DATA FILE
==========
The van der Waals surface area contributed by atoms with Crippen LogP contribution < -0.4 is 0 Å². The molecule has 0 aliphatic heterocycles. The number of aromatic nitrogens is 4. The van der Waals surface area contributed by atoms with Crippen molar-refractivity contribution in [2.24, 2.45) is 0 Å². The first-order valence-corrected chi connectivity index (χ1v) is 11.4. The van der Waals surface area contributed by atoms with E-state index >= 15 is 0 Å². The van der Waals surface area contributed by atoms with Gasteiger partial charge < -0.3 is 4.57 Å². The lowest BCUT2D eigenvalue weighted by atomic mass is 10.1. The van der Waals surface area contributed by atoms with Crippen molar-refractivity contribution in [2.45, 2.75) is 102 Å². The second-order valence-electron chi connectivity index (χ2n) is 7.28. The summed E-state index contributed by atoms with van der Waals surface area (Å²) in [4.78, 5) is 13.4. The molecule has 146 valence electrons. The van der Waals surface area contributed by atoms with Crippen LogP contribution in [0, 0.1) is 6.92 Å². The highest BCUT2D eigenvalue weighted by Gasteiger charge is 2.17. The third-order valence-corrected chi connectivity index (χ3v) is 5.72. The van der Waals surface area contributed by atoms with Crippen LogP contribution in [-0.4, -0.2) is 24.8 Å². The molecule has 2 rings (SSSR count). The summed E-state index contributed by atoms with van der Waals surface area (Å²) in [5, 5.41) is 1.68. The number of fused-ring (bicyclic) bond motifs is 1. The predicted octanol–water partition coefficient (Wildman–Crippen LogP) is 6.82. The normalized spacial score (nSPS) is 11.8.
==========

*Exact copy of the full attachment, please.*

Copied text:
The van der Waals surface area contributed by atoms with Crippen LogP contribution < -0.4 is 0 Å². The molecule has 0 aliphatic heterocycles. The number of aromatic nitrogens is 4. The van der Waals surface area contributed by atoms with Crippen molar-refractivity contribution in [2.24, 2.45) is 0 Å². The first-order valence-corrected chi connectivity index (χ1v) is 11.4. The van der Waals surface area contributed by atoms with E-state index >= 15 is 0 Å². The van der Waals surface area contributed by atoms with Gasteiger partial charge < -0.3 is 4.57 Å². The lowest BCUT2D eigenvalue weighted by atomic mass is 10.1. The van der Waals surface area contributed by atoms with Crippen molar-refractivity contribution in [2.45, 2.75) is 102 Å². The second-order valence-electron chi connectivity index (χ2n) is 7.28. The summed E-state index contributed by atoms with van der Waals surface area (Å²) in [4.78, 5) is 13.4. The molecule has 146 valence electrons. The van der Waals surface area contributed by atoms with Crippen LogP contribution in [0, 0.1) is 6.92 Å². The highest BCUT2D eigenvalue weighted by Gasteiger charge is 2.17. The third-order valence-corrected chi connectivity index (χ3v) is 5.72. The van der Waals surface area contributed by atoms with Crippen LogP contribution in [-0.4, -0.2) is 24.8 Å². The molecule has 2 rings (SSSR count). The summed E-state index contributed by atoms with van der Waals surface area (Å²) in [5, 5.41) is 1.68. The number of fused-ring (bicyclic) bond motifs is 1. The predicted octanol–water partition coefficient (Wildman–Crippen LogP) is 6.82. The normalized spacial score (nSPS) is 11.8.